Product Profile: Attunity Connect

Connect is a one-stop shop for data integration with host platforms

If you’re using any of several products from Oracle Corp., SAP America Inc., or Hewlett-Packard Co., chances are that you’re also using software from Attunity Inc., data integration software vendor that—for a variety of different reasons—enjoys a deceptively low profile.

Attunity’s Connect software, for example, powers Oracle’s Transparent Gateways, a data integration product that facilitates access to host data. Connect also provides the underlying data integration technology for ERP giant SAP’s SAP Portals, as well as for HP’s OpenVMS operating environment.

In addition, Attunity boasts partnerships with a variety of other big name players, including BEA Systems Inc., Microsoft Corp., BAE Systems and enterprise application integration specialist Vitria Technology Inc.

The upshot, says Attunity director of product management Itamar Ankorion, is that his company actually does more business through its OEM arrangements or reseller channels than it does directly. “[These vendors] have customers who are looking at business applications. They’re trying to build a new order management system, or web-enable certain environments. Then they realize that they need to integrate with legacy data, so that’s where we come in.”

There’s good reason for this. Connect, Attunity’s flagship product, is a data integration platform that supports most of the legacy data sources still in use in mission critical IT environments. For non-relational data sources, for example, Connect has adapters that support Adabas, CISAM, DISAM, Delimited Text Files, IMS/DB, RMS and VSAM, among others. On the relational side, there are Connect adapters for DB2, DBMS, Informix, Ingres, HP’s NonStop SQL/MP, Oracle, SQL Server and Sybase.

But Connect also has adapters into mainframe transaction managers such as CICS, IMS/TM, Pathway, Tuxedo and Natural. It supports IBM’s AS/400 or iSeries minicomputer environments, along with Big Blue’s S/390 and zSeries mainframe systems. It also runs on Microsoft’s Windows operating system platforms, and supports most major versions of Unix—along with no-so-major Unices, like DG-UX and Tru64 Unix—in addition to HP’s OpenVMS and NonStop platforms.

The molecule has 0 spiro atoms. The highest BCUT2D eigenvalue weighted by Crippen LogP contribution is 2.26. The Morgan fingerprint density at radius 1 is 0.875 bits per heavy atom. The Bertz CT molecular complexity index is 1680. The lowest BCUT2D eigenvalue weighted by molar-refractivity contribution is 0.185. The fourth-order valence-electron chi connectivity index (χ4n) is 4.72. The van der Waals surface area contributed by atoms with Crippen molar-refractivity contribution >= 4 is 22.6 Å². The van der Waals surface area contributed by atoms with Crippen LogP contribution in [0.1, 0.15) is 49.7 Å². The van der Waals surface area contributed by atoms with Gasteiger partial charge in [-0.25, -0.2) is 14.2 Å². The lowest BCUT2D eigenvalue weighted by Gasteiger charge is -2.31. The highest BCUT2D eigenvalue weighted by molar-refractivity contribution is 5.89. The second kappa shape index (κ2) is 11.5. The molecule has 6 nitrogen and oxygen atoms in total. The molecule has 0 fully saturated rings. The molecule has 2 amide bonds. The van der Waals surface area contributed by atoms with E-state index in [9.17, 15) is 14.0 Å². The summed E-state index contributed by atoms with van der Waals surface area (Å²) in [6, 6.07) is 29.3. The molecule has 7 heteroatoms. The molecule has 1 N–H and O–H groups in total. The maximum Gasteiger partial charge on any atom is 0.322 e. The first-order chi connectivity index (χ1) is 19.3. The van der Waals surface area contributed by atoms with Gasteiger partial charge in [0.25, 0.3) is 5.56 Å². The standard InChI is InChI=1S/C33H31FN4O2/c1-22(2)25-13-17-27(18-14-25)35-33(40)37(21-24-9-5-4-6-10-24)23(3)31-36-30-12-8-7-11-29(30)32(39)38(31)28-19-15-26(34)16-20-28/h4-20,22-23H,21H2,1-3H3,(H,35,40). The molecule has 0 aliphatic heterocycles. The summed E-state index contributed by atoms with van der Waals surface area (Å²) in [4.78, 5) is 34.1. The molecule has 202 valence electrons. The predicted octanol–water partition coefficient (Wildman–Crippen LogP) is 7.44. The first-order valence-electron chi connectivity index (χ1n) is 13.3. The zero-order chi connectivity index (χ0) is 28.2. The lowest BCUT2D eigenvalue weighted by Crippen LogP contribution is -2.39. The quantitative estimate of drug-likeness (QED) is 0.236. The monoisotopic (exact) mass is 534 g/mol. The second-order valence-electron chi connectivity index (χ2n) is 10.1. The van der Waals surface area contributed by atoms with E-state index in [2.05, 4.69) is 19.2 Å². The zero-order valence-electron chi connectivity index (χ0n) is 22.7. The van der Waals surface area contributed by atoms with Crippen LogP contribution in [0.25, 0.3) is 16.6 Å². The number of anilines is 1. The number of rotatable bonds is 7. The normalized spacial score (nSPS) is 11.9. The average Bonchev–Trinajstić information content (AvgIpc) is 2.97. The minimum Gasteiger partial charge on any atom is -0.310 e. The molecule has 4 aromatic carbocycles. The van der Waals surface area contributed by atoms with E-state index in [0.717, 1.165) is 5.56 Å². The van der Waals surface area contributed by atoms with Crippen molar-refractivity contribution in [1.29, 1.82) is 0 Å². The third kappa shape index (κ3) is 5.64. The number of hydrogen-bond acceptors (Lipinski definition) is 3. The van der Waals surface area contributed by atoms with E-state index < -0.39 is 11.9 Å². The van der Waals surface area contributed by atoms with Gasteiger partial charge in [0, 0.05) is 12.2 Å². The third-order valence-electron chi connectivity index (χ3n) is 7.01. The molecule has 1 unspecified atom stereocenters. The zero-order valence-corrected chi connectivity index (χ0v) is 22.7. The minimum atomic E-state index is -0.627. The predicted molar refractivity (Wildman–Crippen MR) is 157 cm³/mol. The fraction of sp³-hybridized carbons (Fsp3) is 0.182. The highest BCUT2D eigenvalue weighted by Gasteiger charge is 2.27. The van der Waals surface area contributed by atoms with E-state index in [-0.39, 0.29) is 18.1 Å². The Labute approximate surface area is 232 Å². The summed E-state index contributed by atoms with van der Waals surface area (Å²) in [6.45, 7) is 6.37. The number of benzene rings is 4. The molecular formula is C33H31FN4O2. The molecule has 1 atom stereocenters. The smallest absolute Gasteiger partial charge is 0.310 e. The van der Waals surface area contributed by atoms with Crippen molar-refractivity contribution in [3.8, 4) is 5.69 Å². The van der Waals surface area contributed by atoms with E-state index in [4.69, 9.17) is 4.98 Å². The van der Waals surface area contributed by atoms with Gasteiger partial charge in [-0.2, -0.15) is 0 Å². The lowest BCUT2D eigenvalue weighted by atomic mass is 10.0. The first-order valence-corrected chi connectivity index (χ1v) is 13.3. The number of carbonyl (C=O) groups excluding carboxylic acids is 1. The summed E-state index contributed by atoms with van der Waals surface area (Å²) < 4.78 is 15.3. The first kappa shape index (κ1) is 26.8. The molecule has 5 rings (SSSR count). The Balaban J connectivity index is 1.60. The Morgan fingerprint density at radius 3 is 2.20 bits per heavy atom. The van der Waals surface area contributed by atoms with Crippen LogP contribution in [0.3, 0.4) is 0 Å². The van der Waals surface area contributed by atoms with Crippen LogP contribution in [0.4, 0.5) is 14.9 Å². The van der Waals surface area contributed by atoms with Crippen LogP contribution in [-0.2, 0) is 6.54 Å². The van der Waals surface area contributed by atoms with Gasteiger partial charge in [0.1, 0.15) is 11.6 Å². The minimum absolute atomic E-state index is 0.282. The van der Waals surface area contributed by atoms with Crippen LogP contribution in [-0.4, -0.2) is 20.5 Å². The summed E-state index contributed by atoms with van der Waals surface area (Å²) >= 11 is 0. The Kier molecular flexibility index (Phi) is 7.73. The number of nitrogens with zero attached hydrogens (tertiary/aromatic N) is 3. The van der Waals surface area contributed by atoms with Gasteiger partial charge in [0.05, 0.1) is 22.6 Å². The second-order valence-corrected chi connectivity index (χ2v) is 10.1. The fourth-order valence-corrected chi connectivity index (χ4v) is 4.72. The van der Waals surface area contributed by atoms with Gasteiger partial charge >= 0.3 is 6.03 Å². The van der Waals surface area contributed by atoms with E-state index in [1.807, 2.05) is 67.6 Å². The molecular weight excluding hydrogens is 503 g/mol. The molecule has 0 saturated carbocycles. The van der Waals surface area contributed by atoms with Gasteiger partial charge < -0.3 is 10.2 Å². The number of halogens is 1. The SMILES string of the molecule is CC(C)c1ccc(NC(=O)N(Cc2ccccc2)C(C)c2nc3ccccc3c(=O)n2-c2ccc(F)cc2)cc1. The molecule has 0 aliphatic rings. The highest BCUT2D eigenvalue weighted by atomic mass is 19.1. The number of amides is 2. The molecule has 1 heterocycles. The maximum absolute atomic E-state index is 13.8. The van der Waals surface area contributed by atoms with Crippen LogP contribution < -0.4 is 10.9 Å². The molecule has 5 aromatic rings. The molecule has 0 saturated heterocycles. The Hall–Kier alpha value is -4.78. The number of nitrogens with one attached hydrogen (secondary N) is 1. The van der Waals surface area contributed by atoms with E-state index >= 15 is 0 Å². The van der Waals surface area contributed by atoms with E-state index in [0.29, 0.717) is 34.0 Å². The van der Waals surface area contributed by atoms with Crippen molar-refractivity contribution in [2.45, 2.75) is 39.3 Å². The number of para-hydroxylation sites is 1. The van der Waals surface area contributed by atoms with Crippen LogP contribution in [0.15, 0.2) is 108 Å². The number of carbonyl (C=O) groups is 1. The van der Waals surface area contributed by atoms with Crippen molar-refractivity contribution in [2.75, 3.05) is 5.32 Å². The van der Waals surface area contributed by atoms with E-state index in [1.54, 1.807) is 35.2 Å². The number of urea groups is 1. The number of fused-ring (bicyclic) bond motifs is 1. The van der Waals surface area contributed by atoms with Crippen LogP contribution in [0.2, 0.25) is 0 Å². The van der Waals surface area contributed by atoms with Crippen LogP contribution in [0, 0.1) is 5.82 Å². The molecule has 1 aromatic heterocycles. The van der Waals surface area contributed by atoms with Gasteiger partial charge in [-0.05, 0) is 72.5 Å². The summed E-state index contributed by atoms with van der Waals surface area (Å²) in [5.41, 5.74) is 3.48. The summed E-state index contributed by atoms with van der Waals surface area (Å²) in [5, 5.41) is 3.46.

So much for host access.

On the distributed side, Connect supports ODBC, JDBC, OLEDB and ADO Provider client access. The upshot, Ankorion says, is that most standard BI applications—such as enterprise reporting tools or ETL software—should be able to plug right in to Connect and access host-based data sources.

Connect includes a query processor that Ankorion says supports standard SQL-92 requests, which it can pass along to relational data stores in host environments. For unstructured or non-relational data, Ankorion explains, Connect leverages a metadata repository that “stores the schemas of non-relational data sources”—for example, VSAM or IMS—and which “lets you access them, even using standard SQL” queries.

Among other possible data integration scenarios, Connect can be used in support of new application development projects—leveraging either J2EE or .NET—that require access to host data; enterprise application integration or B2B integration initiatives; to support enterprise reporting using tools—such as Crystal Reports or Brio—that support standard SQL-92; to publish information to corporate or customer portals; or to facilitate real-time, event-driven integration between enterprise systems.

One of the most common Connect data integration scenarios involves customers who need to make host data available to distributed systems as they transition away from host environments, Ankorion says. “Companies moving to J2EE or .NET are actually thinking of migrating or moving more of those applications over time to the new platform. The challenge that they’re dealing with is that they can’t just shut down the legacy system in one day.”

In late April or early May, Attunity plans to release version 4.0 of Connect, which—among other goodies—will feature an integrated GUI component that enables developers to integrate various aspects of the lifecycle.

In addition, Connect 4.0 will feature a wizard-driven environment that allows developers to build XML adapters to facilitate access to legacy data. Speculates Arkorion: “One of the places where this is going to help a lot is in meta data, because one of the key challenges in legacy integration is the fact that although there is meta data, you need to do some work to make that usable. Be it VSAM or IMS, you open the wizard in Attunity Connect, go through a series of steps, point to your legacy files, and it guides you through the step of turning that into an Attunity XML adapter.”

About the Author

Stephen Swoyer is a Nashville, TN-based freelance journalist who writes about technology.